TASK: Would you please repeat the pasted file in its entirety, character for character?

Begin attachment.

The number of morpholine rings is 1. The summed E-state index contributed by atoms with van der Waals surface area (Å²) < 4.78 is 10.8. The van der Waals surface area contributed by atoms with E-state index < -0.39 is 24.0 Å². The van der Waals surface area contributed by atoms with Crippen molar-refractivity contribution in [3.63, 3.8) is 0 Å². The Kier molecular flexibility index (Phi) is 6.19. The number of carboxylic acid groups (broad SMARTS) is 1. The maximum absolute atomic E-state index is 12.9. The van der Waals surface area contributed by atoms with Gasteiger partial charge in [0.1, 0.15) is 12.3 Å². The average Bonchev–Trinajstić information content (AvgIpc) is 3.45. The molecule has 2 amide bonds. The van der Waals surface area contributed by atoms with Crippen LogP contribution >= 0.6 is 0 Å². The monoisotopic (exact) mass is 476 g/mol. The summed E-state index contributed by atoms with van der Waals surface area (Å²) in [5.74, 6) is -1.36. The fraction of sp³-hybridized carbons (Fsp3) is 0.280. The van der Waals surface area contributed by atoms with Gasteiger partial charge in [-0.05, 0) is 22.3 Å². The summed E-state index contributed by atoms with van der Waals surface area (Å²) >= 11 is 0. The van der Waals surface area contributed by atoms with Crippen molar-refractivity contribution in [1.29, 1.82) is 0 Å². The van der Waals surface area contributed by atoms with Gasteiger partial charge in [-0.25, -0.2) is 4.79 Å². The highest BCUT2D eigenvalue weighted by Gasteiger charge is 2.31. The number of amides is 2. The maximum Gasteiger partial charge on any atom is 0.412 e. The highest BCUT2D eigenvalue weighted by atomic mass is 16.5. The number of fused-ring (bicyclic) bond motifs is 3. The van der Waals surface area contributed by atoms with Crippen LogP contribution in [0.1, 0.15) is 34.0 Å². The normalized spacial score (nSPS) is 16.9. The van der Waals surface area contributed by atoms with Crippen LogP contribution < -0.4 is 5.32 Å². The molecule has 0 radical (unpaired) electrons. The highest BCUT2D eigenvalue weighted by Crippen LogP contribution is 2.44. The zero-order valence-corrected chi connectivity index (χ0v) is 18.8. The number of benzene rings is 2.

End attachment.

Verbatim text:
The number of morpholine rings is 1. The summed E-state index contributed by atoms with van der Waals surface area (Å²) < 4.78 is 10.8. The van der Waals surface area contributed by atoms with E-state index < -0.39 is 24.0 Å². The van der Waals surface area contributed by atoms with Crippen molar-refractivity contribution in [3.63, 3.8) is 0 Å². The Kier molecular flexibility index (Phi) is 6.19. The number of carboxylic acid groups (broad SMARTS) is 1. The maximum absolute atomic E-state index is 12.9. The van der Waals surface area contributed by atoms with Gasteiger partial charge in [0.1, 0.15) is 12.3 Å². The average Bonchev–Trinajstić information content (AvgIpc) is 3.45. The molecule has 2 amide bonds. The van der Waals surface area contributed by atoms with Crippen LogP contribution >= 0.6 is 0 Å². The monoisotopic (exact) mass is 476 g/mol. The summed E-state index contributed by atoms with van der Waals surface area (Å²) in [5.74, 6) is -1.36. The fraction of sp³-hybridized carbons (Fsp3) is 0.280. The van der Waals surface area contributed by atoms with Gasteiger partial charge in [-0.05, 0) is 22.3 Å². The summed E-state index contributed by atoms with van der Waals surface area (Å²) >= 11 is 0. The van der Waals surface area contributed by atoms with Crippen molar-refractivity contribution in [1.29, 1.82) is 0 Å². The van der Waals surface area contributed by atoms with Gasteiger partial charge in [-0.25, -0.2) is 4.79 Å². The highest BCUT2D eigenvalue weighted by Gasteiger charge is 2.31. The number of amides is 2. The maximum Gasteiger partial charge on any atom is 0.412 e. The highest BCUT2D eigenvalue weighted by atomic mass is 16.5. The number of fused-ring (bicyclic) bond motifs is 3. The van der Waals surface area contributed by atoms with Crippen LogP contribution in [0.1, 0.15) is 34.0 Å². The normalized spacial score (nSPS) is 16.9. The van der Waals surface area contributed by atoms with Crippen LogP contribution < -0.4 is 5.32 Å². The molecule has 0 radical (unpaired) electrons. The highest BCUT2D eigenvalue weighted by Crippen LogP contribution is 2.44. The zero-order valence-corrected chi connectivity index (χ0v) is 18.8. The number of benzene rings is 2.